How a Clairvoyant Plans Her Week

I love to plan, I love setting goals, and planning my way to achieving them. I also love noticing when everything has shifted and the plan no longer fits or works with what the present moment requires. 

Do you know what I'm talking about?

We are all guided on some level throughout our days and lives (whether we want to admit it or not). We all emit energy, our actions ripple out in to the world, impacting others near and far. 

So when things shift for me, rather than reacting in an upset manner (not all the time - I am human and can feel disappointed and frustrated like everyone else) I look, I see what is actually happening.

How do I do that? 

It starts with awareness, mindfulness, opening up to intuition, and the ability to see what is not tangibly there, the subtle clues that pop up (be it a feeling - those gut feelings are great indicators - or a sense or even a picture created in the mind's eye). Once I notice things shifting, I purposefully tune in. I take a moment to hone in on what's coming up for me - what am I feeling, what am I seeing, what am I intuiting. Then, I do my best to adjust accordingly.  

For instance, last week, I wasn't sure how my Thursday was going to unfold. During my morning active meditation, it looked good to drive the children to school for drop off instead of walking and then to treat myself to workout while my younger children played in child watch. Then we could come home to enjoy some more play time outside in the beautiful fall weather before lunch. The plan looked great, and yet, during the active meditation, I got the sense that something was off. I wasn't quite sure what, so I decided to let it be and move on. Things always seem to have a way of working out, right?

As my morning progressed, everything seemed to take longer. When it was time to get shoes on and load up for school drop off, two of the four children insisted on walking, INSISTED. I could push and force the plan I had seen during meditation or let it go, follow the signs, take the path of least resistance, and walk. 

We enjoyed a lovely walk to school. After deposited the school aged children, we decided to return the same way we went to school when usually we take a different path home. Again, something pulled me or guided me to that decision. As we approached our house, we noticed a car in the driveway at which point it all clicked - that's why everything worked out the way it had.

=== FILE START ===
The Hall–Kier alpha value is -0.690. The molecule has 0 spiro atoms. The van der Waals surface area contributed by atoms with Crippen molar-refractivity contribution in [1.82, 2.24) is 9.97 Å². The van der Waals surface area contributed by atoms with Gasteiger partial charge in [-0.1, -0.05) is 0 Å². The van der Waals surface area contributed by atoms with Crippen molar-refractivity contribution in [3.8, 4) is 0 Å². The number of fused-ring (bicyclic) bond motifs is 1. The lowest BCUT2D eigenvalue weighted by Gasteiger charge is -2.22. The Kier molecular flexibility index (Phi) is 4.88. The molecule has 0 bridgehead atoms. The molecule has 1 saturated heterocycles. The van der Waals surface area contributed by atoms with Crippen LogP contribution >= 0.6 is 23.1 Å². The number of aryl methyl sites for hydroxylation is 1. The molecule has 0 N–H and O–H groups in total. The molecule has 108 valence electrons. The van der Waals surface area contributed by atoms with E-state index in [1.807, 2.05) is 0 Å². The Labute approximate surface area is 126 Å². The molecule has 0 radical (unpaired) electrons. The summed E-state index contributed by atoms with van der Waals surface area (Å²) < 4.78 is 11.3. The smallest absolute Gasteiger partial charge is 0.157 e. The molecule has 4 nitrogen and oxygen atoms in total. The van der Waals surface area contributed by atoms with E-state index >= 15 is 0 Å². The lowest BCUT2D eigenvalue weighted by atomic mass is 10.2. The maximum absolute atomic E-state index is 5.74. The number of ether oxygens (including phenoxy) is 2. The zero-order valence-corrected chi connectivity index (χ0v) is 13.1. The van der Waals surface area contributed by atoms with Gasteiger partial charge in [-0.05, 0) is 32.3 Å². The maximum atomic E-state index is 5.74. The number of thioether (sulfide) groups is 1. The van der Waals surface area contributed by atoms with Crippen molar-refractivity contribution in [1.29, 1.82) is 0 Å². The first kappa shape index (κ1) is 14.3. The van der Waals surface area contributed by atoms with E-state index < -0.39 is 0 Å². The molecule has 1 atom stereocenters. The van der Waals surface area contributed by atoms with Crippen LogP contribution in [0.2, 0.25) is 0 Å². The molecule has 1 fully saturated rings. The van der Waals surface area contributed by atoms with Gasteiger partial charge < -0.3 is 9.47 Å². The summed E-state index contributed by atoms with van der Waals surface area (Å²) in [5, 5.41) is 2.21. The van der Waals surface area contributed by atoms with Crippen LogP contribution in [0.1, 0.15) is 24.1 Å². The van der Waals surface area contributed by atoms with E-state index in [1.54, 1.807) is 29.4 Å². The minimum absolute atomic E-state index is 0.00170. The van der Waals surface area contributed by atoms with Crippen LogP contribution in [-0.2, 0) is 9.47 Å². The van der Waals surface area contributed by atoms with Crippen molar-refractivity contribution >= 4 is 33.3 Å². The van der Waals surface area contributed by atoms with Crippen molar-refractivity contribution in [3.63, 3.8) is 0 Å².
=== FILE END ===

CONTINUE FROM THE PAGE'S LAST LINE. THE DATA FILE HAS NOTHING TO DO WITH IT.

If we had driven, we would have been well on our way to the gym and if we had walked the different way home, we would not have seen the car in the front driveway. If any of my plans or "normal" ways of doing things had happened, we would not have enjoyed a visit from a friend stopping by. Things felt off in my morning meditation because it didn't occur to me to look and see if someone was going to stop by or how someone else's actions might influence my plan. The entire day unfolded differently and, dare I say, more gracefully than I could have scripted and certainly than it would have been had I not flexed and accommodated how things were changing as the day progressed. 

So, how do I plan my week? I take a look, I use my active meditation space to visualize and see, then I stay present throughout the day to respond according to the cues and what is unfolding around me. When I manage to do that, things usually feel easier and I notice very little strife in my day. When I resist or check out, forget to notice what's happening around me, discount my gut feelings or gentle hints from spirit, things feel more chaotic and more stressful.

Planning is fantastic and much needed in life. Being able to stay present to respond rather than react when things shift or the Universe directs us differently is perhaps even more fantastic.

This week, as you make plans, as you set your sights on tasks and goals, remain open to what actually happens, in real time. Give yourself permission to adjust as the situation merits, to see what the Universe lays out for you, and take note of what follows. 

As we do. 


Elizabeth GuilbeaultComment